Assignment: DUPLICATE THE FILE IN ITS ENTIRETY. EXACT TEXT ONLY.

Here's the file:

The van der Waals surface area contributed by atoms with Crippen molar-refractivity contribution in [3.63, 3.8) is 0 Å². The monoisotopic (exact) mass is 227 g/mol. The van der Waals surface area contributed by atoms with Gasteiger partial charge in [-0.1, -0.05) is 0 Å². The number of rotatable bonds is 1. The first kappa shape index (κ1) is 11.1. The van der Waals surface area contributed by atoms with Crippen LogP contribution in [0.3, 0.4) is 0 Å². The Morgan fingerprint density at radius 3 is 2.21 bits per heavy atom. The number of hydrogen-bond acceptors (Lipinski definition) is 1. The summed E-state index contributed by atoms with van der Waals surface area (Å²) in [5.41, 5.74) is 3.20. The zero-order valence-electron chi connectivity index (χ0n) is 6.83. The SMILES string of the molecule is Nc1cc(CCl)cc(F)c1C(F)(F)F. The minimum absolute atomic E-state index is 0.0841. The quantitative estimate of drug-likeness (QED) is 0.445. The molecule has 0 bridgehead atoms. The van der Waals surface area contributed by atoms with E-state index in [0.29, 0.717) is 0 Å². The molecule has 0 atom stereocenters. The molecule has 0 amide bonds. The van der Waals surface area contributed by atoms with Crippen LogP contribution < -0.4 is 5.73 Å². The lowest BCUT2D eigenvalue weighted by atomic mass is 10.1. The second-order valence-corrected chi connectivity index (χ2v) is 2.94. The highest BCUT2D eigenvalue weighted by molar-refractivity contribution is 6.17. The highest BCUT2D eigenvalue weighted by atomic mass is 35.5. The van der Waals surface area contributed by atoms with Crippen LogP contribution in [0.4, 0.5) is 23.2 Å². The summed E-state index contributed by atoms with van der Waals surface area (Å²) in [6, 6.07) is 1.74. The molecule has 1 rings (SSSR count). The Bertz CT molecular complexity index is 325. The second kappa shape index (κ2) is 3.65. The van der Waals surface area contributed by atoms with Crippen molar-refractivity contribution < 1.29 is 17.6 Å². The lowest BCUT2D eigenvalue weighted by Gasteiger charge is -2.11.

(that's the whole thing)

The van der Waals surface area contributed by atoms with Crippen molar-refractivity contribution in [3.63, 3.8) is 0 Å². The monoisotopic (exact) mass is 227 g/mol. The van der Waals surface area contributed by atoms with Gasteiger partial charge in [-0.1, -0.05) is 0 Å². The number of rotatable bonds is 1. The first kappa shape index (κ1) is 11.1. The van der Waals surface area contributed by atoms with Crippen LogP contribution in [0.3, 0.4) is 0 Å². The Morgan fingerprint density at radius 3 is 2.21 bits per heavy atom. The number of hydrogen-bond acceptors (Lipinski definition) is 1. The summed E-state index contributed by atoms with van der Waals surface area (Å²) in [5.41, 5.74) is 3.20. The zero-order valence-electron chi connectivity index (χ0n) is 6.83. The SMILES string of the molecule is Nc1cc(CCl)cc(F)c1C(F)(F)F. The minimum absolute atomic E-state index is 0.0841. The quantitative estimate of drug-likeness (QED) is 0.445. The molecule has 0 bridgehead atoms. The van der Waals surface area contributed by atoms with E-state index in [0.29, 0.717) is 0 Å². The molecule has 0 atom stereocenters. The molecule has 0 amide bonds. The van der Waals surface area contributed by atoms with Crippen LogP contribution < -0.4 is 5.73 Å². The lowest BCUT2D eigenvalue weighted by atomic mass is 10.1. The second-order valence-corrected chi connectivity index (χ2v) is 2.94. The highest BCUT2D eigenvalue weighted by molar-refractivity contribution is 6.17. The highest BCUT2D eigenvalue weighted by atomic mass is 35.5. The van der Waals surface area contributed by atoms with Crippen LogP contribution in [0.4, 0.5) is 23.2 Å². The summed E-state index contributed by atoms with van der Waals surface area (Å²) in [6, 6.07) is 1.74. The molecule has 1 rings (SSSR count). The Bertz CT molecular complexity index is 325. The second kappa shape index (κ2) is 3.65. The van der Waals surface area contributed by atoms with Crippen molar-refractivity contribution < 1.29 is 17.6 Å². The lowest BCUT2D eigenvalue weighted by Gasteiger charge is -2.11.